|Anastasia costume design by Jessica Olson.|
Ten-year-old Anastasia Krupnik wants to be a writer someday. She keeps a journal and faithfully records her ever-changing, innermost likes and dislikes along with poems, drawings, and whatever else might strike her fancy. She’s intuitive and precocious, but not always the best listener.
Already struggling with a teacher she doesn’t like, Anastasia is having one of her worst days ever at school as the play begins. She’s worked super-hard on her poem for Creativity Week. First Robert and then Traci read their poems out loud to the class. Even though she thinks their poems aren’t any good, Anastasia realizes hers is very different from their poems. Of course, awful Mrs. Westvessel calls on Anastasia next.
Trapped, Anastasia reads her poem as quickly and softly as she can. Mrs. Westvessel asks her to repeat it, in a nice big voice, so she gives her beloved poem the best read that she can. After all, her father is a professional poet who has published books and everything. She gets a failing grade, though—because the assignment was to write a rhyming poem.
Woefully, she makes her way home to tell her parents. As parents go, they are pretty cool. In addition to her poet father, her mom’s a painter and they all live in an artist’s loft with lots of charm (but no elevator). At dinner, she carefully tries to broach the touchy subject. When she gives her poem to her father to read, he finds that the “F” at the top just needs a few more letters after it. Namely, an “a-b-u-l-o-u-s.” Anastasia’s relief is brief, because the next bit of news she gets rocks her world even more than a failing grade. Her parents are going to have a baby.
Anastasia’s 10th year of life continues on its eventful course as she contemplates converting to Catholicism, gets to know her Grandmother, falls in love, and prepares for the inevitable baby nuisance.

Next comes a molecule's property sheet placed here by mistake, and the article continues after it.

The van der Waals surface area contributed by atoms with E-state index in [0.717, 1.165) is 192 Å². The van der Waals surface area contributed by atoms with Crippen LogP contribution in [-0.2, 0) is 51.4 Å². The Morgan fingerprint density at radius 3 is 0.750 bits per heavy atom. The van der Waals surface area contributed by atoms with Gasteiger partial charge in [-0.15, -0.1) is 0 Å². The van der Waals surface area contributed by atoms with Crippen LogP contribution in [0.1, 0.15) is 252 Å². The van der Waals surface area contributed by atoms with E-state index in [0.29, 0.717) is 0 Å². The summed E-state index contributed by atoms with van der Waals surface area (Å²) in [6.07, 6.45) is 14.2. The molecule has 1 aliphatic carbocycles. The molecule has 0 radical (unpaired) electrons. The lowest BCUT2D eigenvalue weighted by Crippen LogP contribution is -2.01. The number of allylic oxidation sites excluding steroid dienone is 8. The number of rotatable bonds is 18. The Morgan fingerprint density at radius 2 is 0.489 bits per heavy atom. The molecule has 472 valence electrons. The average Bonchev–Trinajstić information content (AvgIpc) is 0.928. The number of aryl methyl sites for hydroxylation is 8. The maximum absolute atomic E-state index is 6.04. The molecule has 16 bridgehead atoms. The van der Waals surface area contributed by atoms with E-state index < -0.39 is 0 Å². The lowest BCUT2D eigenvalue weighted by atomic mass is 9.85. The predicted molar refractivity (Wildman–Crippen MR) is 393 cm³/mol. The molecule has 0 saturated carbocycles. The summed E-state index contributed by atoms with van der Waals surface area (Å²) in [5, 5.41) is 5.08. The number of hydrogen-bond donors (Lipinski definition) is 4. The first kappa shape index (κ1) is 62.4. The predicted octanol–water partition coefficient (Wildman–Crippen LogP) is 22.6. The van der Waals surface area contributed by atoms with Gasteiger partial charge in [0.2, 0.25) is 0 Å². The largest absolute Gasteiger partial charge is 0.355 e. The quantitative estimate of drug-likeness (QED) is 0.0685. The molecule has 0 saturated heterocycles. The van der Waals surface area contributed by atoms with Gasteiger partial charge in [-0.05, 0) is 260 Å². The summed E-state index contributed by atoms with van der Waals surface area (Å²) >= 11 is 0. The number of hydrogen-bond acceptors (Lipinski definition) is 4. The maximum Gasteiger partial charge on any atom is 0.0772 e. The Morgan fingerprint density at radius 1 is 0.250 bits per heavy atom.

Working from Lois Lowry’s popular Anastasia Krupnik book series, playwright Meryl Friedman captures the spirit of the novels and the charming qualities of the protagonist. The portrait of this young girl’s life, with her semi-bohemian parents, is honest and unafraid of a realistic portrayal of life from an intelligent 10-year-old’s perspective. Children and adults alike can relate to Anastasia’s struggle to come to terms with her impending brother and the mix of emotions she has as she figures out where she came from, who she is, and what her place is in the family. “I love the character of Anastasia because there's a little bit of the outsider in all of us,” explains director Casey Stangl. “I admire her courage and love watching her find her own voice.”
Stangl has assembled a cast of SCR veterans—Emily Eiden, Jennifer Parsons, and Elia Saldana—along with a couple of new faces to SCR stages—Ann Noble and Geoffrey Wade.
“The cast is amazing,” says Stangl, “fun, talented people who love the material and the characters they play.” The design team includes Keith Mitchell, sets; Jessica Olson, costumes; Jeremy Pivnick, lights; and Jeff Polunas, sound.